The use of linear perspective in art can be traced back to Brunelleschi's now lost panels depicting the Baptistery of Florence and the Palazzo Vecchio (1425). Brunelleschi observed the buildings in a mirror and attempted to capture this plane representation faithfully. Edgerton spends much time trying to reconstruct these "demonstrations". The basic ideas of linear perspective were soon afterwards applied by Masaccio in his Trinity fresco and by Masaccio and Masolino in the Brancacci Chapel frescoes, and became widespread after 1435 when Alberti wrote the first text on linear perspective, the Della pittura. Allberti says: "I decide how large I wish the human figures in the painting to be. I divide the height of this man into three parts ... With this measure I divide the bottom line ... into as many parts as it will hold." Then we fix the "centric point" (the observers straight-ahead point on the horizon ). "The suitable position for this centric point is no higher from the base line than the height of the man ... for in this way both the viewers and the objects in the painting will seem to be on the same plane. Having placed the centric point, I draw lines from it to each of the divisions on the base line." Through the centric point we draw the horizon. "This line is for me a limit or boundary, which no quantity exceeds that is not higher than the eye of the spectator ... This is why men depicted standing in the parallel [to the horizon] furthest away are a great deal smaller than those in the nearer ones, a phenomenon which is clearly demonstrated by nature herself, for in churches we see the heads of men walking about, moving at more or less the same height, while the feet of those further away may correspond to the knee-level of those in front."
Next we learn the "costruzione legittima" construction of tiled floors, although the fact that construction lines typically need to be extended off-canvas seems to have caused some confusion. As examples of early uses of Alberti's text and somewhat unsuccessful costruzione legittimas we study two drawings by Bellini and Pisanello, where "the original perspective layout constructions can still be seen under the finishing ink". These artists "seem to have followed Alberti's instructions to the letter---to the best of their understanding".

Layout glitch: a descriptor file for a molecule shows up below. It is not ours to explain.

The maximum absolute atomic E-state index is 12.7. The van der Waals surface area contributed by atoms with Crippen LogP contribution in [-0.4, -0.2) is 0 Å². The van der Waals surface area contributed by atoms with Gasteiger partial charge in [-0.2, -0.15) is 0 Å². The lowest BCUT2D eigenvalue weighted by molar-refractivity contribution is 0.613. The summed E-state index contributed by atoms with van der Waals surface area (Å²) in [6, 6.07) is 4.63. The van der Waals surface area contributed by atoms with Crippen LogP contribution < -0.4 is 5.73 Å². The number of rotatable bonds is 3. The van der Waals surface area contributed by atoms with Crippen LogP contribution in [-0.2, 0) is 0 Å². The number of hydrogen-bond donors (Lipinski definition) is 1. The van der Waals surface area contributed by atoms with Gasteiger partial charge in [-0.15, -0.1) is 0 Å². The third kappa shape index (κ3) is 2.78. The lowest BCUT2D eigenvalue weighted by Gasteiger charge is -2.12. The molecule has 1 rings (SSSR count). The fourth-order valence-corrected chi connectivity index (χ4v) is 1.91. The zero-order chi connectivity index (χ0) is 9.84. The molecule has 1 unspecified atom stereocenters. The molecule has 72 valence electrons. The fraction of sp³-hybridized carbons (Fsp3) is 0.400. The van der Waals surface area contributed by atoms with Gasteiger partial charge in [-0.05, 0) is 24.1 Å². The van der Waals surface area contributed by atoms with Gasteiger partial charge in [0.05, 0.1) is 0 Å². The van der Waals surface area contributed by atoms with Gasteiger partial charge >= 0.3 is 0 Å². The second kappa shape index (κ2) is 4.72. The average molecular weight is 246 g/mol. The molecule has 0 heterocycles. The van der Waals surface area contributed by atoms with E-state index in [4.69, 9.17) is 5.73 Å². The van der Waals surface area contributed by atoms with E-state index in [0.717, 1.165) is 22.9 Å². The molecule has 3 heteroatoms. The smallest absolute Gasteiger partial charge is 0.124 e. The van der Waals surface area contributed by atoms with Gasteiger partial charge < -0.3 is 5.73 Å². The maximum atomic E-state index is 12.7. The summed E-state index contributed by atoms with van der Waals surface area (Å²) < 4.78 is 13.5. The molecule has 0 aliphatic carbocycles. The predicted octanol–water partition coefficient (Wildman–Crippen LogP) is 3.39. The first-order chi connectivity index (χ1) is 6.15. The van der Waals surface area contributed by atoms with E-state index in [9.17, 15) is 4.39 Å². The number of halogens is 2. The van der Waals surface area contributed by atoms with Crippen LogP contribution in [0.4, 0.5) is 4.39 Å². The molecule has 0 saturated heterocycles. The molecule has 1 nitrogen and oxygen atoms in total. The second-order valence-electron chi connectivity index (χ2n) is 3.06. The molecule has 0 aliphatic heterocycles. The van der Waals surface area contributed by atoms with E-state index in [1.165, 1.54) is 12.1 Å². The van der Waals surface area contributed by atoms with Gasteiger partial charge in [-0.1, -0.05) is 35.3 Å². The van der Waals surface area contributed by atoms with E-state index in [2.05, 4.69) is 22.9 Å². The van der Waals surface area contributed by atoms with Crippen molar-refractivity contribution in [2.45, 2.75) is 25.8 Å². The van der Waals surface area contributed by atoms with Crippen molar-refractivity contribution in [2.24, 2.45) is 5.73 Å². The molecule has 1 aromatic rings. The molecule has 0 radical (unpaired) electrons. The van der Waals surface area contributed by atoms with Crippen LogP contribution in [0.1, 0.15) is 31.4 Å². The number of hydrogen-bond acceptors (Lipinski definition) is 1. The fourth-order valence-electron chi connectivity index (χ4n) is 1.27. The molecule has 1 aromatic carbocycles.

As for the reasons for the popularity of perspective, Edgerton emphasises religious motives: "perspective rules were accepted by ... early artists because it gave their depicted scenes a sense of harmony with natural law, thereby underscoring man's moral responsibility within God's geometrically ordered universe". "Linear perspective rules themselves had to be modified of even abandoned if they conflicted with the pictures true purpose in this sense", as we see in the case of a Veneziano altarpiece, which violates perspective laws and has the centric point at waist level.
We next study how linear perspective was influenced by the science of optics. There is of course the notion, in Alberti's words, that "a painting will be the intersection of a visual pyramid". Light rays from the periphery of the pyramid need to travel longer to get to the canvas so "they weaken and lose their sharpness", Alberti explains, and "the reason for this has been discovered: as they pass through the air, these and all other visual rays are laden and imbued with lights and colors; but the air too is endowed with a certain density, and in consequence the rays get tired and lose a good part of their burden as they penetrate the atmosphere. So it is rightly said that the greater the distance, the more obscure and dark the surface appears."
Edgerton also cites an optical analogy in Dante that "upholds the wisdom of looking someone 'straight in the eye', with all its overtones of detecting another's truthfulness and communicating one's own sincerity" as an illustration of why Renaissance artists preferred the central viewpoint where walls and floor tiles tend towards the centric point in the middle of the horizon. "During the fourteenth century there had been a temporary favoring of charming oblique views. Thereafter it was as if painters wanted to recapture the solemn spirit of the old traditional Christian messages" and "came more and more to believe that things planned or seen from a central viewpoint had greater monumentality and moral authority".
Next we study the influence of cartography on linear perspective. Edgerton make a big deal of this, but many connections with painting seem quite superficial, such as a Giotto painting that appears conformal but not distance-preserving and the supposed influence of latitude-longitude grid thinking on Alberti's gridded veil method and Uccello's chalice drawing.